“The online gang rape needs to stop.”
Christians Fighting in the Press
If any of you has a dispute with another, dare he take it before the ungodly for judgment instead of before the saints?
Now, the literalist will tell us that this is only applicable to lawsuits between Christian brothers. However, Paul continues:
But instead, one brother goes to law against another—and this in front of unbelievers!
The principle Paul is dealing with here is that Christians should not be using the systems of this world to duke it out in front of the world. In today’s society, where confidentiality laws, legal obscurity and closed courtrooms are actually more private than 2000 years ago, the press has come to the forefront as the public venue for duking it out. And so it is that Ingrid, swelling with pride from the mainstream notoriety she’s received for being a Christian willing to eat her own kind, seems oblivious to the mockery she has made of Christ and the sport she has provided in this modern coliseum.
Carrie Prejean’s teenage error, and her participation in a beauty contest are mere trifles in comparison to the trainwreck Ingrid has provided for the world (which desires to crush Prejean for standing up against the homosexual marriage juggernaut) to see and by which to be entertained.
This is exactly what the Apostle Paul was condemning the Corinthians for – and if we at CRN.Info were ever contacted by the MSM, I would hope we’d have the guts to consider the greater agenda of the world before we consented to being quoted. I will be quite happy if we never appear, or are quoted by, a secular publication.
But for Ingrid, the gravy train is coming home, and there are corpses to feed on.
Like a stopped watch that is correct only twice a day, Ingrid has given us a quote that is fully applicable and appropriate to this situation. If only she will listen to her own advice:
“The online gang rape needs to stop.”
NOTE: The following item recently passed my desk. I’d decided to pass on it, but I think it’s much more appropriate now:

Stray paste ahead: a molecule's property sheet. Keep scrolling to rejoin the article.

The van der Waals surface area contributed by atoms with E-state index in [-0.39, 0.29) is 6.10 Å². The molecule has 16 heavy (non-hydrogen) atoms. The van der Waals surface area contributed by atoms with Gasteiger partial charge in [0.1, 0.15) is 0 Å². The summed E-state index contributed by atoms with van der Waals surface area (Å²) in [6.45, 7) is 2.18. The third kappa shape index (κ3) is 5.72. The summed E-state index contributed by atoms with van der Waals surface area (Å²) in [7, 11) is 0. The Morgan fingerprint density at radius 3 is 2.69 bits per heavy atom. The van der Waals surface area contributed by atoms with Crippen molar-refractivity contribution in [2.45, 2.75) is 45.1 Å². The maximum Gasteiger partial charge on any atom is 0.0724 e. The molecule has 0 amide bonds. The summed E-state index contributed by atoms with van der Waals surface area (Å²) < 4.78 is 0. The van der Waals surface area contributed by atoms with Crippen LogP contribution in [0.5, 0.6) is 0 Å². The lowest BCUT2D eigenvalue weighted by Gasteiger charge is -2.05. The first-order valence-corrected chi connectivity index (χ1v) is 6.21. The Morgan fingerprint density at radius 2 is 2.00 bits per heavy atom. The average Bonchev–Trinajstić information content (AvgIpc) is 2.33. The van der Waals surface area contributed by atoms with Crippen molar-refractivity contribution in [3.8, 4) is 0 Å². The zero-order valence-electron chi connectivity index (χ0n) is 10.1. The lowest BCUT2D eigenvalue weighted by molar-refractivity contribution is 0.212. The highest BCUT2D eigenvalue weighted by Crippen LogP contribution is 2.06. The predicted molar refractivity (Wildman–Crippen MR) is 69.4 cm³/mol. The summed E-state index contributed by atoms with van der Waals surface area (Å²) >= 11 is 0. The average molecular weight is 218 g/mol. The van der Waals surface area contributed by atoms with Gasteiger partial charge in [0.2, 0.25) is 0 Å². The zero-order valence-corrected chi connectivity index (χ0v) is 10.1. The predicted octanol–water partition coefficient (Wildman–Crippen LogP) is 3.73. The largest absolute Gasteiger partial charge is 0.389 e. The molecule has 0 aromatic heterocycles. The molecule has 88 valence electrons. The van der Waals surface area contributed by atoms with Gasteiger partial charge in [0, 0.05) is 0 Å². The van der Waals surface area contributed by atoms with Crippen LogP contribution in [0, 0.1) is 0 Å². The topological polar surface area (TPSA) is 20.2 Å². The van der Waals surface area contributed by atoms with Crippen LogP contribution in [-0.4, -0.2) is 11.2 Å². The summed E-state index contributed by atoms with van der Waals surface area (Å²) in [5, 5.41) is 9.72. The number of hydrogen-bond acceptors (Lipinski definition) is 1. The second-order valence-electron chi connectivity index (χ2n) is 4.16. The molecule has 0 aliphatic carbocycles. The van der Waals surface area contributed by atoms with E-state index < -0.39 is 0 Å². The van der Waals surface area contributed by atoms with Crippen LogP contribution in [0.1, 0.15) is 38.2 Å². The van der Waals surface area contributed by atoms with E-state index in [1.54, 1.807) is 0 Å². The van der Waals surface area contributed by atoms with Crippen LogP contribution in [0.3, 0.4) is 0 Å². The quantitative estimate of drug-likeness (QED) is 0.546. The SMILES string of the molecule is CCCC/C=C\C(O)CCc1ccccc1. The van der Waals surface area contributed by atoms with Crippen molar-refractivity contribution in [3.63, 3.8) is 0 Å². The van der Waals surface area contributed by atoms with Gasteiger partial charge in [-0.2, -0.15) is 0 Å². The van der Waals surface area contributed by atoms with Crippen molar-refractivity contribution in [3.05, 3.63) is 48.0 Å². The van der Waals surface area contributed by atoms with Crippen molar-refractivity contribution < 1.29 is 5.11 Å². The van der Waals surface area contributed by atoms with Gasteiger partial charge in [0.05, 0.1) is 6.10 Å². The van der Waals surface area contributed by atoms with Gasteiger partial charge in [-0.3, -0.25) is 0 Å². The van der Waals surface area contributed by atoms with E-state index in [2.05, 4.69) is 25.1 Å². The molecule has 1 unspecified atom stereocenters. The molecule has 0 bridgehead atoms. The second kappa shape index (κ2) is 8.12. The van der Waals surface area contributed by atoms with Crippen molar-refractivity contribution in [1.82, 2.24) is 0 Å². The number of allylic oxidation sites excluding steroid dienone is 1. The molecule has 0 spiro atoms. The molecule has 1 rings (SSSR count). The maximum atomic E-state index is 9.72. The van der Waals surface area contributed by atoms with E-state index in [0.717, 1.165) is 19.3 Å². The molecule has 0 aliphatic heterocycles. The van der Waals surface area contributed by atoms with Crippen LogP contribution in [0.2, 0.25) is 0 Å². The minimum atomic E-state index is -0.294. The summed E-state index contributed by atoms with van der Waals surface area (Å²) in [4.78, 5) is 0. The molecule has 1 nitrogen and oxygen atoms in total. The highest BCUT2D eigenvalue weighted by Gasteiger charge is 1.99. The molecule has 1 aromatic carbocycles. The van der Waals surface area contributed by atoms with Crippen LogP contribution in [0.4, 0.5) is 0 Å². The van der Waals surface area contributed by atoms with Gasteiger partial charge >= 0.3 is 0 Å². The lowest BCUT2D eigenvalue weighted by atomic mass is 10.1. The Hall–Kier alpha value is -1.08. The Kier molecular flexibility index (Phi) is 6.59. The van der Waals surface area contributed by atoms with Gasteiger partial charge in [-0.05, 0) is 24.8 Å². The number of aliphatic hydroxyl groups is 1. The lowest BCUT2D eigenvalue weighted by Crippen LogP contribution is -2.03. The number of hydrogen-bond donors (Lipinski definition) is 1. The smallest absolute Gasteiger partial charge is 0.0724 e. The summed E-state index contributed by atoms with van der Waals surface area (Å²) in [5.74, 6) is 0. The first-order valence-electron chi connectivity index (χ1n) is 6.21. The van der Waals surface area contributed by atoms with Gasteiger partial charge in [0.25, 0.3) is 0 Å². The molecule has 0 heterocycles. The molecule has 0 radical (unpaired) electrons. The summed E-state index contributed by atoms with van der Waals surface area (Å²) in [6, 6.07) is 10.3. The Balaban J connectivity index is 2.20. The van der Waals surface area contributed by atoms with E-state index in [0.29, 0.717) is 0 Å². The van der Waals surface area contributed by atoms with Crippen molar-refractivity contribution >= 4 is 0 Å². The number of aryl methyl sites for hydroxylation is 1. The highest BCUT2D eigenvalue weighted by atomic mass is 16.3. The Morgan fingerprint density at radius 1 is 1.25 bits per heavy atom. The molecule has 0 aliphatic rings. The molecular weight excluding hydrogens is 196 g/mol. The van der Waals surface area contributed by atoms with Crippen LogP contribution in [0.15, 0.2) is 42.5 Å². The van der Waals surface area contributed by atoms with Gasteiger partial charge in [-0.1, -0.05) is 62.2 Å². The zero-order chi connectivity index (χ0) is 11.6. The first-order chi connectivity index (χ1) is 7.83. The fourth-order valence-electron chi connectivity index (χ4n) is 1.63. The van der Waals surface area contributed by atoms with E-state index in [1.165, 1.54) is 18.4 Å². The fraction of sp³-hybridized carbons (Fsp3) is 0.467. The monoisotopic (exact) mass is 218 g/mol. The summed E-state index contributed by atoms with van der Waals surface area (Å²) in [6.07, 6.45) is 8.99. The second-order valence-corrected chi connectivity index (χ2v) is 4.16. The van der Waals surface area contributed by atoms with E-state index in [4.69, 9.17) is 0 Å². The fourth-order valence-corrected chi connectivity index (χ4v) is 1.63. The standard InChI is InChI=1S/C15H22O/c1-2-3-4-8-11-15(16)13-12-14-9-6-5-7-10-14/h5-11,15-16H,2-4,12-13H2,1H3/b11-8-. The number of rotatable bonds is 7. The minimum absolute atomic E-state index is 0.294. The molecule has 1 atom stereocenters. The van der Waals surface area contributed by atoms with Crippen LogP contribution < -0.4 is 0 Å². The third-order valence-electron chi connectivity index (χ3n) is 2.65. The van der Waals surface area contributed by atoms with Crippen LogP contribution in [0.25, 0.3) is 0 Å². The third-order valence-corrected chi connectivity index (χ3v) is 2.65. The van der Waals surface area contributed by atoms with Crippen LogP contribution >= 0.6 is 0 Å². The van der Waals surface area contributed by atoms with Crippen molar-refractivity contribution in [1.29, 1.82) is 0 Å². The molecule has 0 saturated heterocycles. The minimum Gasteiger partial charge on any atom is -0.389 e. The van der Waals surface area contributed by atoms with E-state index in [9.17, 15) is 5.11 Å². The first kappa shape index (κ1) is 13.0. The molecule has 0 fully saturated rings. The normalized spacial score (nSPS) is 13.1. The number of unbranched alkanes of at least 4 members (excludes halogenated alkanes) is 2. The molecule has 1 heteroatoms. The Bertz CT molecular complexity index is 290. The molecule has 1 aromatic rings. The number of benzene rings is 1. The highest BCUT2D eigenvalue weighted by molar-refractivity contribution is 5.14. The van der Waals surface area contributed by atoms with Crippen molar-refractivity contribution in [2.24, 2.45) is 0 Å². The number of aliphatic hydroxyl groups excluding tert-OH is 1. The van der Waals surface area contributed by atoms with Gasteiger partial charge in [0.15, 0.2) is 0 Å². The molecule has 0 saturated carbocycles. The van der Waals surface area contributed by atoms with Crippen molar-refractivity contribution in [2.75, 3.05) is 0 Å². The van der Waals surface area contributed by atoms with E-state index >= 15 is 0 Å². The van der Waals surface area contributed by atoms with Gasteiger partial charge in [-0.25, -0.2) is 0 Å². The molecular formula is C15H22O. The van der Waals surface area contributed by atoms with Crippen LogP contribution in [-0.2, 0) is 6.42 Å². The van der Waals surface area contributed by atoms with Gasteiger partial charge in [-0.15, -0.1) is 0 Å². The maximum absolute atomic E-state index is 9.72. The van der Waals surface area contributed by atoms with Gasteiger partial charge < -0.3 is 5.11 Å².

Is there any appreciable difference between these two quotes?
quote 1 : I refuse to answer emails from those complaining that this material [that I put in my post] isn’t suitable for Christians.
quote 2 : If someone thinks [what I wrote] is an example of what I have decried, that person hasn’t understood what I am saying at all.
Don’t they both say, “if you think I’m wrong, that’s your problem”?
And if so, does that mean that John MacArthur is pregnant, too?
Well, that should be enough fire up this thread. Look, I think the problem is that Mark Driscoll’s church is called Mars Hill. That’s probably it. GBA. (Sex.)
Because Driscoll is causing harm, I and Cathy Mickels and Deborah Dombrowski and any other women who would like to join us, are speaking out. I am demanding a response from men like Dr. Erwin Lutzer who has refused to come out against this and who will be speaking with Driscoll at an upcoming conference. You can reach Dr. Lutzer through his assistant named Lori at Moody Church. The number is [removed] or [removed]. Here is a list of speakers who will be further legitimizing instead of rebuking Mr. Driscoll. [My edits & emphasis]
Ladies, ladies, ladies. You ‘demand‘ a response? Seriously. On what grounds? (Hint, you don’t have to go to the ‘conference’.) At what point has Dr Erwin Lutzer suggested that he is accountable to you? Demand?
I’m sorry, I’m choking on the word ‘demand.’ My goodness these ADM’s like to demand. Here’s a demand of my own: I demand that Ken Silva post his picture online for everyone to see and unless he does I will continue to believe he is a fictional character. Demand! Bwwaaahhahahahaha! Demand. (Sex!)
I’m also amused by this quote:
Mark Driscoll should be shunned by decent people everywhere. There are Mormons and certainly Muslims who have more of a sense of decency and propriety in sexual matters than he does. There is a filthiness about this man that evokes a strong desire for a disinfecting bath after watching him. This is not the spirit of Christ. It is the spirit of the age.